• Join over 1.2 million students every month
  • Accelerate your learning by 29%
  • Unlimited access from just £6.99 per month
Page
  1. 1
    1
  2. 2
    2
  3. 3
    3
  4. 4
    4
  5. 5
    5
  6. 6
    6
  7. 7
    7
  8. 8
    8
  9. 9
    9
  10. 10
    10
  11. 11
    11
  12. 12
    12
  13. 13
    13

Assignment on Computer Integrated Manufacturing

Extracts from this document...

Introduction

436-365 Operations Analysis Department of Mechanical and Manufacturing Engineering Assignment on Computer Integrated Manufacturing September, 2004 Project Title: Assignment on Computer Integrated Manufacturing The University of Melbourne Parkville 3010 Students: Taylan Eron, 100866 taylan@ecr.mu.oz.au Choon Tsung, 99786 cholo@nexus.ihouse.unimelb.edu.au Willis Sutanto, 101432 w.sutanto@ugrad.unimelb.edu.au Date: 10-September-2004 Version: 3.0, 10-September-2004 TABLE OF CONTENTS INTRODUCTION 3 HISTORY AND EVOLUTION 4 DEVELOPMENT OF NUMERICAL CONTROL 4 THE ADVENT OF COST-EFFECTIVE COMPUTERS 4 COMPUTER AIDED DESIGN 5 COMPUTER AIDED MANUFACTURING 5 ISLANDS OF AUTOMATION 5 HOLISTIC VIEW TO MANUFACTURING 6 ADVANTAGES AND DISADVANTAGES 7 CASE STUDIES 9 AUTOMOBILE PRODUCTION AT OPEL, BOCHUM (GERMANY) 9 PIONEER MAGNETICS 10 SHANGHAI NO 2 TEXTILE MACHINERY COMPANY LTD 11 IMPLEMENTING CIM IN SHENYANG BLOWER WORKS 11 CONCLUSION 12 GROUP MEETINGS AND DISCUSSIONS 12 REFERENCES 13 Introduction Computer Integrated Manufacturing (CIM) is a term that is used to cover a broad range of technologies and soft automation used to increase the cost effectiveness of products and plants. Its exact definition is hard to pinpoint since it is highly dependent on viewpoint, not just across industries, but also within organizations. Integrated manufacturing is not itself a new concept, but the concept of orchestrating the factors of production and its management is. CIM covers a range of manufacturing operations and its associated acronyms from computer-aided design and computer aided manufacturing (CAD/CAM), flexible manufacturing systems (FMS) and computer aided process planning (CAPP). Of the three words that comprise CIM, the middle word - integrated - is perhaps the most critical [1]. Integration of capital, human resource and equipment is vital to the successful operation of any manufacturing operations. This word alone implies that haphazard or ad hoc application of technology is strongly discouraged within a CIM framework. The integration is strongly oriented around the computer systems within an organization, whether they be computers in the accounting department, numerical control units in the production plant or point of sales units on the shop floor. ...read more.

Middle

This will reflect in major savings for the company, as labour cost tends to be the major cost. Furthermore, CIM components especially those that are associated directly to the manufacturing processes will ensure higher quality in the end products. This benefit is a consequence from high precision advanced manufacturing equipments. Operators' responsibilities are taken away significantly with automation, thus eliminating most of the manufacturing glitches due to human errors. In addition, the rate of production and production flexibility are enhanced greatly. This means that the lead time which is the time needed to produce a finished product from the first operation to dispatch is reduced (Walters and Schtaklef, 1990) and at the same time the same set of equipments can be used to produce different types of products. The present markets are characterised by high competitions, shorter product life cycles, greater product diversity, fragmented markets as well as varieties and complexities (Milling, 1997). As a result companies are required to be able to adjust quickly and meet the consumers' demand to stay in today's competitive markets. Finally, CIM also gives a significant economic boost to the company. By using the information from all the CIM components correctly, a company can reduce its uncertainty about the variability in the market conditions through timely introduction of new products to the market (Kutay and Finger, 1990). As discussed earlier, CIM can enhance the product differentiation and response time. This will ensure the company a leading edge among its competitors since it is more flexible and also has faster response time. This in turn will enable the company to capture a big portion of a new market quickly. If CIM can give so many significant benefits to a company, why then there are still many companies reluctant to implement CIM? It has to be stressed once again that CIM is not just about using advanced manufacturing equipment. It is more a carefully planned system that integrates all the different functional units within a company into one system from management to manufacturing levels and shares all the information available. ...read more.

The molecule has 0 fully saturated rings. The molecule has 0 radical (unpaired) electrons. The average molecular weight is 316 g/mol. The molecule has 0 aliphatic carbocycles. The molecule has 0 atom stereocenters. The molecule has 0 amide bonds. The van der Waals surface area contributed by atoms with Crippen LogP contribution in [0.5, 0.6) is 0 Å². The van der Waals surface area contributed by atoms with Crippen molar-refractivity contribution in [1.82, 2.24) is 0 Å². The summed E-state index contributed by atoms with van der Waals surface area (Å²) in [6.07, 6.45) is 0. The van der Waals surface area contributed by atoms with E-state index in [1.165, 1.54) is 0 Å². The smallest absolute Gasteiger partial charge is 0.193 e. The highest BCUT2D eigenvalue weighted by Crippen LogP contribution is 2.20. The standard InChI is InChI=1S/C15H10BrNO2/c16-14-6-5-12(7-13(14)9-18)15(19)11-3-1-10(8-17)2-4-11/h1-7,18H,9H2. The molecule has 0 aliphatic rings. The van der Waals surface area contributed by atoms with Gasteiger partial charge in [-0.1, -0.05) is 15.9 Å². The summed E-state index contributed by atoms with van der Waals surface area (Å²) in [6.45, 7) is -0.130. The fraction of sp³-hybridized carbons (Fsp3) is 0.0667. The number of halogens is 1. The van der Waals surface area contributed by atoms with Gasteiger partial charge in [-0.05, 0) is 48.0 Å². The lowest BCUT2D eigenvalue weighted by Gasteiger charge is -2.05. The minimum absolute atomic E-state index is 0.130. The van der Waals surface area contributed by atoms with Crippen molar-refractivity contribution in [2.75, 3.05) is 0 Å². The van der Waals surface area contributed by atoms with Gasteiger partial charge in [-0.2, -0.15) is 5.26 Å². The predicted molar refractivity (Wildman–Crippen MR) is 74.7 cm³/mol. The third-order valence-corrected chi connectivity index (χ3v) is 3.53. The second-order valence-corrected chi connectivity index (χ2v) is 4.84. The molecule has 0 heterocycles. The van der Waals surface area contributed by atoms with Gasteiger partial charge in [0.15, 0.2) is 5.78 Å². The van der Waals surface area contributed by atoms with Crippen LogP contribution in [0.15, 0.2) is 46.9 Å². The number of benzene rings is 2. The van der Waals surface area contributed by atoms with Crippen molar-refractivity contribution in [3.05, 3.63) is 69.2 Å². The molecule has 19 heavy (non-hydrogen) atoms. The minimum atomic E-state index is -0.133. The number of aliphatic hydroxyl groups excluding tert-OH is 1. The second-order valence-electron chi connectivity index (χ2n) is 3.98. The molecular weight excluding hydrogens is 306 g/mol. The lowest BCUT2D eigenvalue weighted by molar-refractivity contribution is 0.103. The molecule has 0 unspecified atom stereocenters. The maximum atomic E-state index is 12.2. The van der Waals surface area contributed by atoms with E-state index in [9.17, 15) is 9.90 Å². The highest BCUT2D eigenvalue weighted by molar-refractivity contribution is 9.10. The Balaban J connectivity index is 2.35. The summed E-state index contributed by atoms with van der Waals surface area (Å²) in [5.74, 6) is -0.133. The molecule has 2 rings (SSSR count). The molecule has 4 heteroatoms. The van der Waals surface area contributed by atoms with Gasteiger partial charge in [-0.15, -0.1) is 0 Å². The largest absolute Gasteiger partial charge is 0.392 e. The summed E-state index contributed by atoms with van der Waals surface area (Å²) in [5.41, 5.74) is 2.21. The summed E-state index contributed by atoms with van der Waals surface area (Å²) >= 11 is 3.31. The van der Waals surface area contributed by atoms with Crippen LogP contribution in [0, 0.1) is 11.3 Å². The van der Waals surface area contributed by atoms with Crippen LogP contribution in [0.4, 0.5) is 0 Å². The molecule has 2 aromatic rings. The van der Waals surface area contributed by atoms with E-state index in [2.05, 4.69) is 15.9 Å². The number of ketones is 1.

Conclusion